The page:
Lakers vs. Cavaliers: Five matchups to watch (that aren't Kobe vs. LeBron)

The marquee reads Bryant vs. James. Reality paints a different picture. Kobe and LBJ may be the two best players on God's green, but with Ron Artest in purple and gold, the pair are likely to spend only minimal time actually versus-ing each other. However, there are key matchups o'plenty between the rest of the participants, any one of which could tip the game.

Here are five to watch:

1) Shaquille O’Neal vs. Andrew Bynum: Shaq is 38 years old and a shell (shell-adjacent at best) of his former Diesel self. Or even the Diesel that PER-ed his way to a 22.3 rating last year in Phoenix (through Wednesday, it was 15.2). He’s struggled to fit in with the Cavs on both sides of the floor. Via 82Games.com, Cavs are 9.4 points worse with Shaq on the floor. That doesn't mean O'Neal doesn't have value. In some ways, he's the NBA version now of a lefty sinkerball specialist, one of those guys who plays until the age of 47 throwing 14 innings a year, all in thirds. Shaq wasn't brought in to beat the Indiana's and Toronto's of the world, but for specific situations- to limit Dwight Howard in Orlando and to counteract LA's size in the paint.

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Remember when these two squared off during Bynum's rookie year?

For Bynum, it’s a high profile (to say the least) chance to apply the ol’ shock paddles to a flagging December, revive an All-Star bid, and silence some critical voices... at least until tomorrow's game in Sacramento. We should know early how things will play out. Bynum told me after Tuesday's win he feels a game's first six minutes are crucial for him to find his rhythm and energy. I anticipate a lot of early contact and aggressive offensive play as both pivots jostle for advantage (and to create early foul trouble for the other).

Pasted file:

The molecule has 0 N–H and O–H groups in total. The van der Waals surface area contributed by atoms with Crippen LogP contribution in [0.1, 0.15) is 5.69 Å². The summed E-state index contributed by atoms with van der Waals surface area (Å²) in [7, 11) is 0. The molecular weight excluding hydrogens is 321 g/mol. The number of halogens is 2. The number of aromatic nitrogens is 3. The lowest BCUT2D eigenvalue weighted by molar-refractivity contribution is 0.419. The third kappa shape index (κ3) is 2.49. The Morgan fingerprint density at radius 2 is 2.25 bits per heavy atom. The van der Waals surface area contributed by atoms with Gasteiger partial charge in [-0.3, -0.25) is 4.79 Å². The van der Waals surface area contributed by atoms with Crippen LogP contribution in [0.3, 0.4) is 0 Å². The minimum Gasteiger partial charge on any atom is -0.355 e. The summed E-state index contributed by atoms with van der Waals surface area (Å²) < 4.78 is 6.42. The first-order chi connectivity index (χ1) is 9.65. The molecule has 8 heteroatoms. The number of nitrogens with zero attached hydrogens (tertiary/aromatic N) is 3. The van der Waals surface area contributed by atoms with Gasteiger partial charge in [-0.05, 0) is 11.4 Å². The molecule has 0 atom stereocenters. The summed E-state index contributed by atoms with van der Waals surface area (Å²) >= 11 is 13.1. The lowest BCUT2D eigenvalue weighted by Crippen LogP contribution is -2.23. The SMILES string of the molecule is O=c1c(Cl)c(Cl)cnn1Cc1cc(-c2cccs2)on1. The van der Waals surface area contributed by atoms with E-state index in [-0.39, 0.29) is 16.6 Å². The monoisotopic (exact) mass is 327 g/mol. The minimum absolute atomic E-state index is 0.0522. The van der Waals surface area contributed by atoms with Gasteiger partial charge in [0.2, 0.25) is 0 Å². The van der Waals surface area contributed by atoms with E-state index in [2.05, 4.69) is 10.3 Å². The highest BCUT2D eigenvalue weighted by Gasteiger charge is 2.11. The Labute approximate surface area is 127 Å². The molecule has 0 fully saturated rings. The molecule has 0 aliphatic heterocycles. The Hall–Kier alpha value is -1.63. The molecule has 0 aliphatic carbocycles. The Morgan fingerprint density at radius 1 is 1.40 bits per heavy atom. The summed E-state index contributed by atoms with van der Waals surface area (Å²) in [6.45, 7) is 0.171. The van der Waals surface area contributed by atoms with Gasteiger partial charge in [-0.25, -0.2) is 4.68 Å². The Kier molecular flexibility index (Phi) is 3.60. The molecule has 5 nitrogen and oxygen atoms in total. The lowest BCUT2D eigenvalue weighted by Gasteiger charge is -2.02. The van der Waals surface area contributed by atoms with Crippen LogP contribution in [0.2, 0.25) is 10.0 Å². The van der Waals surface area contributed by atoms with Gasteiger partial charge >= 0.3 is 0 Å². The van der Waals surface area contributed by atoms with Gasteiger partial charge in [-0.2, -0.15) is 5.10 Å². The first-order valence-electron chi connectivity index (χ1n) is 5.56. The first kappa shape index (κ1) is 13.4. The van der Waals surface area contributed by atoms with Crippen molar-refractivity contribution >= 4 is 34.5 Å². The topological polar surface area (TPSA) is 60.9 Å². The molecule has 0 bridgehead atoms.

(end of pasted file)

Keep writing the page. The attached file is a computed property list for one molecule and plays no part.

Bottom line, O’Neal was effective against Howard last month, but if Bynum beats him up here, it’ll cast more doubt on Danny Ferry’s master plan.

2) Ron Artest vs. James: Over the course of his 500 game career, only one time has James been held without an assist. Three guesses as to who helped limit him (and..... go). Give up? Ask Ron, he'll tell you. "Last year, he didn't have no assists, the first time in the career. When I played against him," Artest said after Tuesday's win over Oklahoma City. "I got some pretty good defense." No surprise that Artest's Rockets held the Cavs to 74 points in that game. His arrival in LA means fans will be treated to The Most Physical Matchup on the Wings Since Time Dawned. There’s absolutely nothing elegant about Artest’s game, and while I think LeBron’s game has more beauty to it than it often gets credit (particularly when he’s passing the ball), compared to Kobe, James is the proverbial bull in the china shop. Except Artest is a tornado, and perhaps the only guy at his position capable of muscling LeBron from time to time.

Shutting down James totally probably isn't an option (he is, after all, LeBron James), but Artest is certainly capable of making James more one-dimensional. Maybe James sticks to the perimeter, or doesn't get to the line enough to match his 9.2 attempts per game. Or maybe Artest can limit the dimes, as he did last year.

Or maybe he can't. Given how dominant a role James often plays in Cleveland's offense, the winner of this matchup could determine the game's outcome.

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Anthony Parker's three-point shooting could bust the game open for the Cavs.

3) LA's 3-point defense vs. Cleveland's 3-point shooting: Something, in theory at least, has to give. The Cavaliers are the Eastern Conference's best 3-point shooting team at 42.3%, helping explain why they have the NBA's fourth highest total for threes despite ranking only 11th in total attempts. Anthony Parker is connecting on 50% of his attempts from the far-line, Daniel Gibson 49.5, Mo Williams 44%, James 37%. (By contrast, LA's best marksman among rotation players is Artest at 36.5%). Add in Zydrunas Ilgauskas, who can step out and hit a three- just ask the Kings- and Cleveland has more bombers than an open mic night at the comedy club. But the Lakers, at 30.1%, defend the three better than any team in the league, and their defensive versatility makes it tough to create the sorts of mismatches that help lead to easy looks from beyond the arc.